Philosophy of Recreation
George J. Romanes, Benjamin W. Richardson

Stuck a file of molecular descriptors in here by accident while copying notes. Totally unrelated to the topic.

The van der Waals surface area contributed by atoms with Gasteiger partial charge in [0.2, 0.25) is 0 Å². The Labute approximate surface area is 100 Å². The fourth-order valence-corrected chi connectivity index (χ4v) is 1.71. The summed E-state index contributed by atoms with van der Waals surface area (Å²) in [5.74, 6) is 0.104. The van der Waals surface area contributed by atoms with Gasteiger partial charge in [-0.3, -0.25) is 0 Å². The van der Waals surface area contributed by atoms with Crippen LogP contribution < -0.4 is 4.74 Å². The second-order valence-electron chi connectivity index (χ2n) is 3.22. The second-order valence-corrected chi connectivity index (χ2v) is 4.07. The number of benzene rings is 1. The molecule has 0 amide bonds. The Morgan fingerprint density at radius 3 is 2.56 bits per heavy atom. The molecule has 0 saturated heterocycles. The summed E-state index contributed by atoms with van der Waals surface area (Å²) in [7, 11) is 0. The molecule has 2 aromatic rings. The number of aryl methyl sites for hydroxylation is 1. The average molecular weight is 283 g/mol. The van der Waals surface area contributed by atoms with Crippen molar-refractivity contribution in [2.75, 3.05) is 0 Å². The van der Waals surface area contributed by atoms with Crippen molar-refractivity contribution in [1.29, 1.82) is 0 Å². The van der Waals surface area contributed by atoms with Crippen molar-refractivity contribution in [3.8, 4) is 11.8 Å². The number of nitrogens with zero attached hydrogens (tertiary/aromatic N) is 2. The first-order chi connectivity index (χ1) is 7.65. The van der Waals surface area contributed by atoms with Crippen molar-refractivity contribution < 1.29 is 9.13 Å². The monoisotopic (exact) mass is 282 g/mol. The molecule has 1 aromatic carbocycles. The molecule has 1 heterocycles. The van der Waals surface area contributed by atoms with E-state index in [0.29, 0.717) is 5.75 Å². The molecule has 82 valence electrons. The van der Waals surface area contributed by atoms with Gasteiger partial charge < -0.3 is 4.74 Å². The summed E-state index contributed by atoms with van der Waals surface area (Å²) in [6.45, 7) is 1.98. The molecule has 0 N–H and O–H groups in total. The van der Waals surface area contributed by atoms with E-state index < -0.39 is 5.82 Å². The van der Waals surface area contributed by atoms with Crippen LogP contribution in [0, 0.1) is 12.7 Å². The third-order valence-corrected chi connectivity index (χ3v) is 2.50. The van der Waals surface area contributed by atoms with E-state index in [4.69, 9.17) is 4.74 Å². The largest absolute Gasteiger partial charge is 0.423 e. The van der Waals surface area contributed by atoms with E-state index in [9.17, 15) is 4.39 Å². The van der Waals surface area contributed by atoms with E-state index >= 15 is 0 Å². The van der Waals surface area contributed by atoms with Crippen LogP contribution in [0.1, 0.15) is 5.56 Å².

In all places of the civilized world, and in all classes, the struggle for existence is now more keen than ever it has been during the history. Everywhere men, and women, and children are living at a pressure positively frightful to contemplate. Amid the swarming bustle of our smoke-smothered towns, surrounded by their zone of poisoned trees, amid the whirling roar of machinery, the scorching blast of furnaces, and in the tallow-lighted blackness of our mines—everywhere, men, and women, and children are struggling for life. Even our smiling landscapes support as the sons of their soil a new generation, to whom the freedom of gladness is a tradition of the past, and on whose brows is stamped, not only the print of honest work, but a new and sadding mark—the brand of sickening care. Or if we look to our universities and schools, to our professional men and men of business, we see this same fierce battle rage—ruined health and shattered hopes, tearful lives and early deaths being everywhere the bitter lot of millions who toil, and strive, and love, and bleed their young hearts' blood in sorrow. In such a world and at such a time, when more truly than ever it may be said that the whole creation groans in pain and travail, I do not know that for the purposes of health and happiness there is any subject which it is more desirable that persons of all classes should understand than the philosophical theory and the rational practice of recreation. For recreation is the great relief from the pressure of life — the breathing-space in the daily struggle for existence, without which no one of the combatants could long survive; and therefore it becomes of the first importance that the science and the philosophy of such relief should be generally known. No doubt it is true that people will always be compelled to take recreation and to profit by its use, whether or not they are acquainted with its science and its philosophy; but there can be equally little doubt that here, as elsewhere, an intelligent understanding of abstract principles as well as of practical applications will insure more use and less abuse of the thing which is thus intelligently understood...